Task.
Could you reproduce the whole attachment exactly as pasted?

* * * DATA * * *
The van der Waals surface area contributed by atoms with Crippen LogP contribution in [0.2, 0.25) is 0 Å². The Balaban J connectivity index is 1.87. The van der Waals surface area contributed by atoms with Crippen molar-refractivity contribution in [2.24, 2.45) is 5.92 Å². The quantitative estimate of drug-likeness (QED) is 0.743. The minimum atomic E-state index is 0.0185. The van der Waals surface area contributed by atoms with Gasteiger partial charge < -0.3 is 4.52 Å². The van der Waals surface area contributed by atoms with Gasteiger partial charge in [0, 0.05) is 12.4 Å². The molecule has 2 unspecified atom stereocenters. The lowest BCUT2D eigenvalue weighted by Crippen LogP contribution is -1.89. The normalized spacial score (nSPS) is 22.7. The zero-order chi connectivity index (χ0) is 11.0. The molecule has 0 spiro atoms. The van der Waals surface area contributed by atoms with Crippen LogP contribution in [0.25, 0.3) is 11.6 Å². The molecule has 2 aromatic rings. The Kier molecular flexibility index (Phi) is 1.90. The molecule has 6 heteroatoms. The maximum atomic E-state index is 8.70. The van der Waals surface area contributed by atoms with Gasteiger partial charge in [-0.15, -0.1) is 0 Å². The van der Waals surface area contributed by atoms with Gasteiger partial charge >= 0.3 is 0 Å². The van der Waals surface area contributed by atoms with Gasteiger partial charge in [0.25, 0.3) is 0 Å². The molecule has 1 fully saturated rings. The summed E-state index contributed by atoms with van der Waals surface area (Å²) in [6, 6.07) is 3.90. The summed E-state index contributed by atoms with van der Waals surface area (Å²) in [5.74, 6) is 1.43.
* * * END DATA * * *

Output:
The van der Waals surface area contributed by atoms with Crippen LogP contribution in [0.2, 0.25) is 0 Å². The Balaban J connectivity index is 1.87. The van der Waals surface area contributed by atoms with Crippen molar-refractivity contribution in [2.24, 2.45) is 5.92 Å². The quantitative estimate of drug-likeness (QED) is 0.743. The minimum atomic E-state index is 0.0185. The van der Waals surface area contributed by atoms with Gasteiger partial charge < -0.3 is 4.52 Å². The van der Waals surface area contributed by atoms with Gasteiger partial charge in [0, 0.05) is 12.4 Å². The molecule has 2 unspecified atom stereocenters. The lowest BCUT2D eigenvalue weighted by Crippen LogP contribution is -1.89. The normalized spacial score (nSPS) is 22.7. The zero-order chi connectivity index (χ0) is 11.0. The molecule has 0 spiro atoms. The van der Waals surface area contributed by atoms with Crippen LogP contribution in [0.25, 0.3) is 11.6 Å². The molecule has 2 aromatic rings. The Kier molecular flexibility index (Phi) is 1.90. The molecule has 6 heteroatoms. The maximum atomic E-state index is 8.70. The van der Waals surface area contributed by atoms with Gasteiger partial charge in [-0.15, -0.1) is 0 Å². The van der Waals surface area contributed by atoms with Gasteiger partial charge >= 0.3 is 0 Å². The van der Waals surface area contributed by atoms with Gasteiger partial charge in [0.25, 0.3) is 0 Å². The molecule has 1 fully saturated rings. The summed E-state index contributed by atoms with van der Waals surface area (Å²) in [6, 6.07) is 3.90. The summed E-state index contributed by atoms with van der Waals surface area (Å²) in [5.74, 6) is 1.43.